I have been asked before, Andreas, why don’t you take more landscape pictures of the Green Island Wetlands if you go there so often? I admit this is a valid question and I never have formulated a real answer.
As you have figured out by now, I love the Upper Mississippi Valley and one of my favorite places to go is the Green Island area, where the Maquoketa River meets the mighty Mississippi. A system of levees and dykes keeps the water level separate from both rivers and provides great habitat for all kinds of birds, fish, and critters. So far so good, but what is the subject for a good landscape photo? We have plenty of water, mud banks, reeds and aquatic plants, trees (many of them dead), and of course some wildflowers during the summer. If all these things can be combined it still doesn’t make automatically for a good picture, even if the light has some quality.
Today some good size thunderheads piled up during the afternoon and as soon I was done with my work I jumped in the car and drove down to the wetlands. The thunderheads dissolved quickly but still left some good clouds this evening, the additional ingredient for a landscape photo in Green Island.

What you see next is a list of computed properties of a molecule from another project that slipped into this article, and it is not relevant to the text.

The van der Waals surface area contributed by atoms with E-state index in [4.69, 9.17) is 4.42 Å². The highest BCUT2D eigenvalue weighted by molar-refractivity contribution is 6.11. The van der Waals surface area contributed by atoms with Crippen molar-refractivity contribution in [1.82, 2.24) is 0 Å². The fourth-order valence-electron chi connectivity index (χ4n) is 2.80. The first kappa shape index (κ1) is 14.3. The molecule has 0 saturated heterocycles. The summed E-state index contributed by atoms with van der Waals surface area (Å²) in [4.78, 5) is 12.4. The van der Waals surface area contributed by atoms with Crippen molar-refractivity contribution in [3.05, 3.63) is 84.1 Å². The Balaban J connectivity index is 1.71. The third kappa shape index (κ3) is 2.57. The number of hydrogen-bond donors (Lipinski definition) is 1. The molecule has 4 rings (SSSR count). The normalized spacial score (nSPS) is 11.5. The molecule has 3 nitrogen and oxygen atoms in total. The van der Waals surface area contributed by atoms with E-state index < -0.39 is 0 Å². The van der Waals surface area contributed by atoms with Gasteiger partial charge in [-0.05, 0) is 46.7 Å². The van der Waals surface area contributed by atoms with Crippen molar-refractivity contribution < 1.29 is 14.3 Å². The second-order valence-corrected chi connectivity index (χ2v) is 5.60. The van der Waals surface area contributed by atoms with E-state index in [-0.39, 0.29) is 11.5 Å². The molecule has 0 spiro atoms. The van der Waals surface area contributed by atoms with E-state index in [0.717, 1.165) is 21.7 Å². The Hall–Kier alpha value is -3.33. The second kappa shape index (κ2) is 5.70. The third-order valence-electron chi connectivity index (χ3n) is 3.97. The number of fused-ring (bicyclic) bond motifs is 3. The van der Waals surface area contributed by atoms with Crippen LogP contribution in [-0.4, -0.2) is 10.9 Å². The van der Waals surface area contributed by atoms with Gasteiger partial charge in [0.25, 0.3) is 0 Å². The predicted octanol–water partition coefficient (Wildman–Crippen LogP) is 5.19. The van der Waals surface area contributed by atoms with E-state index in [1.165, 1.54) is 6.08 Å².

What’s also special in this image is the fact that the water level has never been so high during the last ten years and since I visit this area. What looks like another lake on the left hand side is usually grassland and fields with maybe some puddles, but right now most of it is flooded. The lake on the right is most of the time very shallow and covered with reeds and water plants. It is my favorite spot to photograph sandpipers and other shorebirds foraging on the mudbanks. Well, mudbanks make not necessarily a good foreground, but without them, and good light, some wildflowers, and of course the clouds,…. Today the time was right for a landscape photo in the Green Island Wetlands.
Nikon D750, Nikkor 16-35mm / f4, Schneider Graduated ND filter 0.9, @16 mm, 1/80s, f/18, ISO200